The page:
STATE OF MINNESOTA
IN SUPREME COURT
|Court of Appeals||Stringer, J.|
Great West Casualty Company,
|vs.||Filed: May 30, 1996 |
Office of Appellate Courts
Northland Insurance Company,
S Y L L A B U S
Minnesota Statutes section 65B.47, subdivision 6 (1994), does not entitle an insurance carrier to subrogation where it claims it overpaid benefits because the insured's disability was partially caused by a previous accident that was covered by a different carrier.
Heard, considered and decided by the court en banc.
O P I N I O N
On June 15, 1988, while Maynard Neuleib was insured by the appellant Northland Insurance Company (Northland) under a policy that provided personal injury protection (PIP) no-fault benefits, he suffered a dislocated left shoulder when a large heavy pontoon fell onto his shoulder from a truck he was unloading. He received medical care and within approximately one month he resumed his work as a truck driver. Northland paid Neuleib approximately $2,200.00 for the medical expenses and wage losses he incurred related to that accident. Three years later, on June 21, 1991, Neuleib again dislocated his shoulder when he attempted to pull himself up to a standing position while engaging in his work activities. At that time, he was insured by the respondent Great West Casualty Company (Great West). On November 21, 1991, Neuleib dislocated the same shoulder again as he reached out to move a branch from his path while hunting, but he had no insurance which covered this last injury.
Neuleib filed a claim for benefits with Great West on June 26, 1991, after the second accident, and Great West began paying Neuleib shortly thereafter. In January, 1992, Neuleib also re-applied to Northland for benefits under its 1988 policy, alleging that his current physical condition was due, at least in part, to the 1988 accident. Northland denied the claim on the basis of the one year lapse provision in its policy.  By May 1, 1992, Great West had paid Neuleib $6000 for lost wages related to the June, 1991 accident and $9252.20 for his shoulder surgery in December of 1991.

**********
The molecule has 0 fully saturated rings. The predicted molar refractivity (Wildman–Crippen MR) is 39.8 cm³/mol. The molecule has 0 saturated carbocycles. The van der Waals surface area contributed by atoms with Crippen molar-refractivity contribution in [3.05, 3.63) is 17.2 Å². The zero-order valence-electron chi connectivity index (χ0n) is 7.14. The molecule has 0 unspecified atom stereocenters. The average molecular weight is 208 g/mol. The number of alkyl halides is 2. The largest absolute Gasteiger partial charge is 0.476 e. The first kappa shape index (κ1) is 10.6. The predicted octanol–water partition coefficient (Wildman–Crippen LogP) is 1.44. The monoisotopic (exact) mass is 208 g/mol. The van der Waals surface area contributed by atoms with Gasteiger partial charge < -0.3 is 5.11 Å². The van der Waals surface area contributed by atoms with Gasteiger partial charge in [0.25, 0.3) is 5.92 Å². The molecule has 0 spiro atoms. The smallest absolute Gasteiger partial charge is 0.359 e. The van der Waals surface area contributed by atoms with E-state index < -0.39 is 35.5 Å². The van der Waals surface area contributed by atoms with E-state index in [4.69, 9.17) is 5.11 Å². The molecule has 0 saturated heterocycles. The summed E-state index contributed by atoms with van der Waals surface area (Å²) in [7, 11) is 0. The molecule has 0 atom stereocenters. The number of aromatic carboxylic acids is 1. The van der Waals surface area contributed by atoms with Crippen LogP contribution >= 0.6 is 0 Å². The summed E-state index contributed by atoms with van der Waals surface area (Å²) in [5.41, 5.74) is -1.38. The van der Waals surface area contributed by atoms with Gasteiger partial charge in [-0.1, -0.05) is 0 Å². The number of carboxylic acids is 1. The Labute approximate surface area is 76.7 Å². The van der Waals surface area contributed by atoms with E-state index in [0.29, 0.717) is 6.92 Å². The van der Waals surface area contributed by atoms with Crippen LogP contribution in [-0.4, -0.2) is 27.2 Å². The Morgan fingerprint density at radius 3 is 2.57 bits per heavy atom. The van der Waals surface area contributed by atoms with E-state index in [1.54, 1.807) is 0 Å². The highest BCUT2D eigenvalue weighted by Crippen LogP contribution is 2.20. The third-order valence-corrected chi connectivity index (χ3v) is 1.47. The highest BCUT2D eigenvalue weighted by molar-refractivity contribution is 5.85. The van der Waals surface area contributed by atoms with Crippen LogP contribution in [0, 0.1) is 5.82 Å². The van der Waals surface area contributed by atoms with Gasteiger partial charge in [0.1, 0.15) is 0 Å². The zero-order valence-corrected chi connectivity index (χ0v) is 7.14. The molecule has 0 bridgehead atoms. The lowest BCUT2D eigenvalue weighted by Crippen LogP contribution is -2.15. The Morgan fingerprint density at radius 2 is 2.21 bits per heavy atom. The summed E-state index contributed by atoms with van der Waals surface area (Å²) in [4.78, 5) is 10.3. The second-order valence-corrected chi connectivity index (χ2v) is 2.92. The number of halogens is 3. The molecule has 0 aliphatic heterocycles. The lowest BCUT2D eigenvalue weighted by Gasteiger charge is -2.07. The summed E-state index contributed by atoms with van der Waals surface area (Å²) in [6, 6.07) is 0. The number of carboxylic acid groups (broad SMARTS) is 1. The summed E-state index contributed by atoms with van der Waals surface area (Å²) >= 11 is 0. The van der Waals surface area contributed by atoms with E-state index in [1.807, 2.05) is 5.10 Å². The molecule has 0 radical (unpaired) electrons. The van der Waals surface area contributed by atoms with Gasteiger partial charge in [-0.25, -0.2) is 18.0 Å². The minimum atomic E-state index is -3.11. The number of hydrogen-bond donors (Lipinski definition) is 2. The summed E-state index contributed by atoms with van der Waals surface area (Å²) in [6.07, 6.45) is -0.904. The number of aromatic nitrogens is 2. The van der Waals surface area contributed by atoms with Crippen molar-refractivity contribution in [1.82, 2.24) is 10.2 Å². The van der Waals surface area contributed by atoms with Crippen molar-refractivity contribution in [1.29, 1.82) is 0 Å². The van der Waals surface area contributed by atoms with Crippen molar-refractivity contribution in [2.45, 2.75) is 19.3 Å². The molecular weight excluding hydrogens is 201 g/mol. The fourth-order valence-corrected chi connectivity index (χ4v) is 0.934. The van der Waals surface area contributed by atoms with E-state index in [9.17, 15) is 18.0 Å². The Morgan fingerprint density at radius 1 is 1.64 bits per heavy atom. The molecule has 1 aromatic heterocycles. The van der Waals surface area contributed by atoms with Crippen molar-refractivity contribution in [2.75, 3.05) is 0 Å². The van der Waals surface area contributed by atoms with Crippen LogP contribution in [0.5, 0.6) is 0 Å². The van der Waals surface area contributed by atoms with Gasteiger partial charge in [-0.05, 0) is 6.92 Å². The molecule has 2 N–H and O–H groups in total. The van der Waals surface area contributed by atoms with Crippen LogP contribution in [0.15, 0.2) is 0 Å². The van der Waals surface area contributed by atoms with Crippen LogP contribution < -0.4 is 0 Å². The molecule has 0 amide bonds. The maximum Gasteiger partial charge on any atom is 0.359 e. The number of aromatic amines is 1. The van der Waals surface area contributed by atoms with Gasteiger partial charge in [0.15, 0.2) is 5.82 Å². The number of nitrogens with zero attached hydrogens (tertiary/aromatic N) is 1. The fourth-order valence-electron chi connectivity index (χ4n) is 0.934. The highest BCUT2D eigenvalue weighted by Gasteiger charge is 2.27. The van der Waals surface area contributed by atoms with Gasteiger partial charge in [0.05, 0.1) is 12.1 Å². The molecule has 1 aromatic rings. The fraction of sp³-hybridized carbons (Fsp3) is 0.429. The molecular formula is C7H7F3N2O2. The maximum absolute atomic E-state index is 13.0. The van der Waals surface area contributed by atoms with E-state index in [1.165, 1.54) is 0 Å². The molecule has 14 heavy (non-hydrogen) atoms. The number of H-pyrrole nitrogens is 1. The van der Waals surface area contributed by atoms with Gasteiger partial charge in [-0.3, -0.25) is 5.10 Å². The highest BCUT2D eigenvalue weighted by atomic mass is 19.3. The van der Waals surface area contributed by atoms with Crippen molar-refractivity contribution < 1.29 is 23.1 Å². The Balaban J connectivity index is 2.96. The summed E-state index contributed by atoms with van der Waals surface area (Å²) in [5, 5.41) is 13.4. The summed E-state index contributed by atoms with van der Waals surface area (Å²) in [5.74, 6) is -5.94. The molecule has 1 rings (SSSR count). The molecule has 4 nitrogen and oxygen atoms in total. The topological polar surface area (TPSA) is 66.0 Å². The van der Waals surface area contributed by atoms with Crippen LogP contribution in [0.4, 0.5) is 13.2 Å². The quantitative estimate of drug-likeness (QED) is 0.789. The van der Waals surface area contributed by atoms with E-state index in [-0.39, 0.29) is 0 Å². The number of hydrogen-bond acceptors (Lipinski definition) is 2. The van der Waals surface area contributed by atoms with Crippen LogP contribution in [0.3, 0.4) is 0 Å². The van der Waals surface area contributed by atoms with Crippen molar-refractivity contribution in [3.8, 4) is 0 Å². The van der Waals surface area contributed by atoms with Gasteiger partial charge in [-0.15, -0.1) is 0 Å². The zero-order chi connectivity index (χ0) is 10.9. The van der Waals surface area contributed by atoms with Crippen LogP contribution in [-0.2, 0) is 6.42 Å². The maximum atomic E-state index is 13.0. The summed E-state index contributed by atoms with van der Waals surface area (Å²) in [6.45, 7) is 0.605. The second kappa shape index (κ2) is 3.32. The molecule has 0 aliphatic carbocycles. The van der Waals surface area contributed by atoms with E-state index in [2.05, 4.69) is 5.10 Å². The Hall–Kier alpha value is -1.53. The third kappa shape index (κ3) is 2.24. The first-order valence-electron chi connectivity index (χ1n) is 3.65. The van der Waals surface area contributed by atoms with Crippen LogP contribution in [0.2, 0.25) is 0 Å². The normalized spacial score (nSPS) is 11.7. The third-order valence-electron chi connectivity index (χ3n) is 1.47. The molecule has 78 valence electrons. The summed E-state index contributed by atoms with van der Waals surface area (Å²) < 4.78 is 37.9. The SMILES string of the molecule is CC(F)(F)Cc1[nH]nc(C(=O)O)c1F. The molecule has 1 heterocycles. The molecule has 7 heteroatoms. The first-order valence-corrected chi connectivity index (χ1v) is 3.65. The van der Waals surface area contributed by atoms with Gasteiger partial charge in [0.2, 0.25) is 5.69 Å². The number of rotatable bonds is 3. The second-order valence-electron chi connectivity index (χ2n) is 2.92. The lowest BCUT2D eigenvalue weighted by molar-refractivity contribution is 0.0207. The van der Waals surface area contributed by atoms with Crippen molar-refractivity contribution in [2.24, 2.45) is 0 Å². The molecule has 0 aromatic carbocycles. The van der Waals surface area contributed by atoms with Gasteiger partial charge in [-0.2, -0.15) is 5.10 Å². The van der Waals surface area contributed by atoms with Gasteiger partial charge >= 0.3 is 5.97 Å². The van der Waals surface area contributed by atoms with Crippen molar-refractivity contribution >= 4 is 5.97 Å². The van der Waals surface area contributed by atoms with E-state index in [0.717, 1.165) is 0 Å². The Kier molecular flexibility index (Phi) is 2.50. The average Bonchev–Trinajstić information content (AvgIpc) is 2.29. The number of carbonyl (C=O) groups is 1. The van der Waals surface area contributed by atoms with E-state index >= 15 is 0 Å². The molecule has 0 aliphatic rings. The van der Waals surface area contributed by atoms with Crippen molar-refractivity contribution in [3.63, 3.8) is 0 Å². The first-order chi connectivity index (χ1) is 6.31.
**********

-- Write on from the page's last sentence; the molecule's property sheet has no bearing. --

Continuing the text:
Subsequently, Great West brought a contribution and subrogation action against Northland under Minn. Stat. § 65B.47 (1994),  claiming that the June, 1991 injury, for which Great West made payment, was partially caused by the accident of June, 1988, while Neuleib was insured by Northland. The trial court denied Northland's motion for summary judgment because it believed there was a fact question relating to whether the lapse provision in Northland's policy barred coverage. The parties went to trial, and the court ruled in favor of Northland on the basis that since the principle of subrogation has no roots in the common law and is only a creature of statute, a claim for subrogation does not exist independent of a specific statutory declaration. The statute upon which Great West sought subrogation--Minn. Stat. §65B.47--provides no such right, and therefore Great West could not recover. The court declined to rule on Northland's lapse provision defense.
In the court's findings, it determined that Neuleib suffered a permanent and continuing disability to his shoulder, and that 50% of his disability was attributable to the June, 1988 accident when he was insured by Northland, 25% to the June, 1991 accident when he was insured by Great West, and 25% to the November, 1991 accident when he was uninsured. 
The court of appeals reversed and held that Minn. Stat § 65B.47 entitled Great West to subrogation. Great West Casualty Co. v. Northland Ins. Co., 534 N.W.2d 731, 733 (Minn. App. 1995). The court held that the trial court misconstrued the statute when it limited coverage to injuries from one accident only, reasoning that the statute does not distinguish injuries caused by multiple accidents from those caused by single accidents. Id. We disagree.
In Milbrandt v. American Legion Post of Mora, 372 N.W.2d 702, 706 (Minn. 1985) we clearly set forth the principle that subrogation in the no-fault context is exclusively a creature of statute: "subrogation rights, because they are based upon the concept of fault, directly impact upon the operation of a no-fault system. * * * The extent of subrogation rights to be granted a reparation obligor that pays or is obligated to pay basic economic loss benefits is a matter for the legislature." Id. Great West's right to subrogation against Northland must be found, if at all, in the no-fault statute itself; we do not recognize a separate common law right of subrogation in the no-fault context.